This was reasonably interesting and he covered his complete operation which again was reasonably interesting and proved the point that I always believe in, that at every level you can learn something.   He did make about three or four extremely good points that I feel are effective in New Zealand.

Point 1 - people leave a living image of themselves in your care for their loved ones. So you should always do your best.

Point 2 - make your customers completely aware of your requirements from them with regards to payment. If they, after you have made them aware of a sitting fee or minimum deposit, and they arrive in without the money, give them an addressed envelope to mail the cheque in to you. In other words make it as easy as possible for people to give you the money.

Point 3 - you must always keep a stock of ovals in stock that will fit your proofs so you are then able to sell oval prints. Nobody can imagine what an oval looks like until they have seen it, so therefore if you place an oval over the proof, then they are able to see what you are talking about.

McDonald's gave a run down on their business and they concentrated on candid weddings. They said if their customers were too busy to come in to see them before the wedding, they can't have much use for photographs and therefore they don't want to photograph them.The key to their business has been the way they use their display photographs.

They have two displays outside their studio in busy centres and this has been the key to their success of their business. They have 29 new portraits on display every month which I'm sure you will agree is quite a challenging task.

Everybody is staving for attention and so by placing their photographs on display, this is the best form of advertising you can get. The photographs that he does have on display are in actual fact owned by his customers, however this took quite a time to get to this stage.He started off displaying photographs on speculation and found that he was having very little success.He then starting making notes of the photographs that his customers liked and starting displaying those and had a little bit more success. However his current sales method is to upgrade his sales from 11 x 14s to 20 x 16s so that he can use it for display.He does it in the following method insomuch that his price list has a one off print price and a second print price. If he decides that he is going to use a photograph for display, and he wants to increase the size of the picture that his customer is buying, he will offer them the print at the second off price, which is often only $5.00 more than the smaller print. He sells it on the policy of 50% deposit and the balance to be paid in two months. In this way he is making each order reach its full potential and uses his price list as a real selling tool.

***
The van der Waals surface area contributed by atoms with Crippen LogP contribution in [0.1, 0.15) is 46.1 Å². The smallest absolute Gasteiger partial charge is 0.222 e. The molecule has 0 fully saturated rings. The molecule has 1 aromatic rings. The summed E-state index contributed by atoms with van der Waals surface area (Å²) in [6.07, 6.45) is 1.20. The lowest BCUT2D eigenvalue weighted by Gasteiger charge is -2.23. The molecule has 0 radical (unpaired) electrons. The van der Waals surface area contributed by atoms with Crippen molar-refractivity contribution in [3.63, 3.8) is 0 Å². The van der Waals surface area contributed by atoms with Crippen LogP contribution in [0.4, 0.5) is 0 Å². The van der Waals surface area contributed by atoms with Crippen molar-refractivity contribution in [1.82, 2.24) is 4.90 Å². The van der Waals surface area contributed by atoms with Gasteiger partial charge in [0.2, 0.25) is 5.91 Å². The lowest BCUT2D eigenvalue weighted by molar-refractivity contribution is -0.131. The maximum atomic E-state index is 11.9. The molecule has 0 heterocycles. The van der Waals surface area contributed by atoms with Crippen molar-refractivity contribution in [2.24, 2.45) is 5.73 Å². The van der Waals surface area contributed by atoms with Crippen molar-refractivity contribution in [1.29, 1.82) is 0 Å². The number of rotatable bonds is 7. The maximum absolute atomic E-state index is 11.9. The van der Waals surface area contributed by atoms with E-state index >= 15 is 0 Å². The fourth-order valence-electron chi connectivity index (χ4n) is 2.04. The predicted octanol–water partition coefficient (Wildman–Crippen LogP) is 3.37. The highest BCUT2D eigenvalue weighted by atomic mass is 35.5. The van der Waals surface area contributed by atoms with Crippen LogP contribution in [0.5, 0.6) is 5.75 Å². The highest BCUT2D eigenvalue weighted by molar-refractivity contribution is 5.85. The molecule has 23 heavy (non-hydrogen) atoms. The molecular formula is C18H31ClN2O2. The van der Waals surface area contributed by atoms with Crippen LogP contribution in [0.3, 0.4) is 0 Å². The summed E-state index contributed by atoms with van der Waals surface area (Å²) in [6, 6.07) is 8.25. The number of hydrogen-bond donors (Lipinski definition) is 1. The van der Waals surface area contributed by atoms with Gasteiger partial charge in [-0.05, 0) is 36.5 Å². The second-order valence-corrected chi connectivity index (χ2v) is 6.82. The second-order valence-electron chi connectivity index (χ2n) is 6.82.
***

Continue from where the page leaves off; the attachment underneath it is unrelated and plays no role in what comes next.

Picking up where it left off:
During the Christmas period he had so many requests for people wanting their photographs on display that he is now booked up for the following two months, with display photographs waiting to go on display. They've all paid their 50% and will be paying the balance once the photograph comes off display. He does however use the phrase if he is not particularly keen on having a particular photo on display or wishes to play hard to get. that he is over allocated on that particular area of his display.He is given the person who answers the telephone at his studio a mirror with written on it Into this mirror looks the best salesperson in the world.When this is in front of the telephone, you cannot help but look at this and you cannot help but smile and this then places the smile into your voice,

He uses makeup extensively and makes up every person that goes in front of the camera, in this way eliminating a lot of work that has to be done on his prints.He uses a fishing tackle box for spotting so that it can be closed up and it keeps all the dust out of it.